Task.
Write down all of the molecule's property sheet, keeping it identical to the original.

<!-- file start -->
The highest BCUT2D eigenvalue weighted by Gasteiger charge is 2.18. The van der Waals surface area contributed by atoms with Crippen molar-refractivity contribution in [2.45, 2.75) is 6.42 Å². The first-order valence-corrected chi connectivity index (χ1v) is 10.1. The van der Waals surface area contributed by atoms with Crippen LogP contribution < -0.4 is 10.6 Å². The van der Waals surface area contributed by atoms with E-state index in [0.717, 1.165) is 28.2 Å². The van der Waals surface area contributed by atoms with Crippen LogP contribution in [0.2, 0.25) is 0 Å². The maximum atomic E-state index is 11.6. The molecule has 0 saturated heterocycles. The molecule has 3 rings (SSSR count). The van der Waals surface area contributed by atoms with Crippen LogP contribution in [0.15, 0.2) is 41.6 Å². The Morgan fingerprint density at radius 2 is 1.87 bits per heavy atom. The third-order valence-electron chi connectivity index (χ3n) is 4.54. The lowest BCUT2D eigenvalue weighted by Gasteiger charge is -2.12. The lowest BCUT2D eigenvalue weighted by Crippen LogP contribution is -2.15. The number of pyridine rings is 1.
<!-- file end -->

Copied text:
The highest BCUT2D eigenvalue weighted by Gasteiger charge is 2.18. The van der Waals surface area contributed by atoms with Crippen molar-refractivity contribution in [2.45, 2.75) is 6.42 Å². The first-order valence-corrected chi connectivity index (χ1v) is 10.1. The van der Waals surface area contributed by atoms with Crippen LogP contribution < -0.4 is 10.6 Å². The van der Waals surface area contributed by atoms with E-state index in [0.717, 1.165) is 28.2 Å². The van der Waals surface area contributed by atoms with Crippen LogP contribution in [0.2, 0.25) is 0 Å². The maximum atomic E-state index is 11.6. The molecule has 0 saturated heterocycles. The molecule has 3 rings (SSSR count). The van der Waals surface area contributed by atoms with Crippen LogP contribution in [0.15, 0.2) is 41.6 Å². The Morgan fingerprint density at radius 2 is 1.87 bits per heavy atom. The third-order valence-electron chi connectivity index (χ3n) is 4.54. The lowest BCUT2D eigenvalue weighted by Gasteiger charge is -2.12. The lowest BCUT2D eigenvalue weighted by Crippen LogP contribution is -2.15. The number of pyridine rings is 1.